Campaign testing, the rise of mobile and quality content – just some of the key areas that digital marketers must focus on to succeed. Here’s how to avoid five common digital marketing mistakes.
1) Not testing – a prescription for failure
Common digital marketing mistakes include not continuously testing campaigns.
“Many people skip this step and design their campaigns around what they think would be most appealing,” says Turner. “But you’re only one data point, and you’re already an insider, so basing a campaign solely on your opinion (or the opinions of a few people in your office) is a prescription for failure.”
Instead, employ A/B split testing methodology. This involves testing one existing campaign element (usually A) against an untested trial version (usually B).
As a result, you can see behavioural differences between respondents and which changes to the control improve the click-through or conversion rate.
In other words, don’t assume. Test.
2) Get rid of unrealistic expectations about campaign testing
Today’s fast-paced business environment thrives on instant data. However, smart marketers aren’t impatient. They appreciate that some digital marketing platforms require more time before they can judge if a campaign has been successful.
Turner cites paid search as an example.
“It takes about 90 days before you can get a good read on whether or not paid search is a viable channel for your business,” he says. “Sure, early on, you’ll have some winning paid search ads and some losing ads, but you won’t get a statistically viable read until you’ve collected data over a longer period of time.”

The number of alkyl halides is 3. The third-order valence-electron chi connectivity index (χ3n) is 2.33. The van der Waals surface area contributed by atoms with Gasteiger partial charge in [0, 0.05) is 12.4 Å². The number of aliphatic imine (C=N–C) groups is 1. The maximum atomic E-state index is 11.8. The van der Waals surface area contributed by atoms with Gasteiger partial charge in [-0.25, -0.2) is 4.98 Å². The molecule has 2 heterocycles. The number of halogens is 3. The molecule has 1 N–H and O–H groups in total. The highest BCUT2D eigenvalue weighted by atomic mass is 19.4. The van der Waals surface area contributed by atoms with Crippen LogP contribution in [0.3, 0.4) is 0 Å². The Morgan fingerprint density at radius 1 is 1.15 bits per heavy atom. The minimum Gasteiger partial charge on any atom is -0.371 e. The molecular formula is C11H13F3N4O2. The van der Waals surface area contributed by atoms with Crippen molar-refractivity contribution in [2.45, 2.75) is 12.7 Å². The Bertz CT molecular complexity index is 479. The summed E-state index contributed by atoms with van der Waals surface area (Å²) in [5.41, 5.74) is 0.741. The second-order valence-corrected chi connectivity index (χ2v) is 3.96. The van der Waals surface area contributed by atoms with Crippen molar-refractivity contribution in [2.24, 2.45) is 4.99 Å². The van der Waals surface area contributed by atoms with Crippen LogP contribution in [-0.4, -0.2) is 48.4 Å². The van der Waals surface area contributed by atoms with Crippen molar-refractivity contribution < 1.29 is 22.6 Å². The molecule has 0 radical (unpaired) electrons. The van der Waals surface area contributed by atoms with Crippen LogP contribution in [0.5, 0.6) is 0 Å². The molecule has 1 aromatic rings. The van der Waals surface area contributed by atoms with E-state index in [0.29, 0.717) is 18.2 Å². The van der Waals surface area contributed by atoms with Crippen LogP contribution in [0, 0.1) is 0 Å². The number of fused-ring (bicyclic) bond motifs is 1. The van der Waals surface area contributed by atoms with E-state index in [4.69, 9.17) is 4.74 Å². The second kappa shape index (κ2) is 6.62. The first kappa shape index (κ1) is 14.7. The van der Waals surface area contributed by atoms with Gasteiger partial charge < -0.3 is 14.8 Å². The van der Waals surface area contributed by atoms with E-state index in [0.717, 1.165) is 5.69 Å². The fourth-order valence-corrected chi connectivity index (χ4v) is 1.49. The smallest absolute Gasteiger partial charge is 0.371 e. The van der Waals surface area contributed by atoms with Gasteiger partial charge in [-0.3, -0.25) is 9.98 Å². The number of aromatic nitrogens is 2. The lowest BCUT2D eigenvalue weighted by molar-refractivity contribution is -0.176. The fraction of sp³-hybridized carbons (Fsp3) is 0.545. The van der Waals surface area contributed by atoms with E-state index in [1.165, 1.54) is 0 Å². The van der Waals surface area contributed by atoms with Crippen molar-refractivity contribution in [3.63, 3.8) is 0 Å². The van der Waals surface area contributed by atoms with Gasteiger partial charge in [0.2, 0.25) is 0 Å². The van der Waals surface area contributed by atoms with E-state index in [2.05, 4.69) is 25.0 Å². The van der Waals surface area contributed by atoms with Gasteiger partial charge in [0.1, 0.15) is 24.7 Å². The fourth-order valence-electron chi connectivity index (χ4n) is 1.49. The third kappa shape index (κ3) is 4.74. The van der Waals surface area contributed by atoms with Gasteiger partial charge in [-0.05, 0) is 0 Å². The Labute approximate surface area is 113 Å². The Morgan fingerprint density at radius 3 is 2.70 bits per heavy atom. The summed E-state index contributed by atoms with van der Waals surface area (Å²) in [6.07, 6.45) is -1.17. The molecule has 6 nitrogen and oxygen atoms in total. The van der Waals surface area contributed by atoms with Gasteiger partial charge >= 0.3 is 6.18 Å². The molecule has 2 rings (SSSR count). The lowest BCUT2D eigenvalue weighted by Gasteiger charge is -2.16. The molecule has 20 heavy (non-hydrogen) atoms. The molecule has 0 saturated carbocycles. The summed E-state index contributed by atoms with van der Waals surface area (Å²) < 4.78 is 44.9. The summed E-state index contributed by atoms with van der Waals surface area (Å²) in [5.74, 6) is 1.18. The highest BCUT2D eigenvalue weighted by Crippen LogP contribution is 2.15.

Let ads run across 1,000 websites for at least 90 days to allow you make adjustments based on hard data. In addition, search engine optimisation (SEO) takes 90-180 days to see the full effects.
So, be realistic about when to expect results. Additionally, don’t end a trial before you have conclusive results. And don’t spend resources on a trial if you can’t see it all the way through.
3) Don’t just focus on popular platforms
Famously, Pepsi pulled most of its marketing budget out of traditional media and into social media. As Turner points out, the results were less than impressive.
The lesson? Maintaining a balance between trending (mobile) and traditional (email, direct mail, telemarketing) techniques increases a marketer’s chances of success.
According to the Direct Marketing Association (DMA), for every $1 spent, email marketing generates $38 in return on investment (ROI).
So, if something works for your company, stick with it. Also, don’t be afraid to experiment – and don’t be afraid to fail. Plus, change in marketing is good, but introduce it gradually.
4) Mobile isn’t just for the B2C market
“For the B2B (business-to-business) world, the most important tools are mobile websites and mobile emails,” says Turner. “The other tools (e.g. apps, SMS, display, paid search, proximity marketing) can be used as well, but the starting point is to have a mobile-optimised website, as well as emails that can be easily read on a mobile device.”
Consumers now spend more time on their mobile devices than they do on their desktop devices. As such, a clear and decisive mobile strategy is a must.
Turner identifies seven key digital marketing categories for mobile:
- mobile websites
- mobile apps
- mobile emails
- proximity marketing
- mobile display
- mobile paid search.
5) Beware low-quality content
Quality over quantity − not advice that marketers often hear in today’s content-hungry business environment. However, according to Turner, it is an important rule for marketers to live by.
“If you’re just pushing out content for the sake of pushing out content, you’ll get diminishing returns over time,” he says. “The only way to succeed at content marketing is for the reader to feel as though the content was written specifically for them, and for the content to be of such high quality that they come back for more.”
As a result, Google now sees time on site and social sharing as two key indicators that your content is resonating with your audience.
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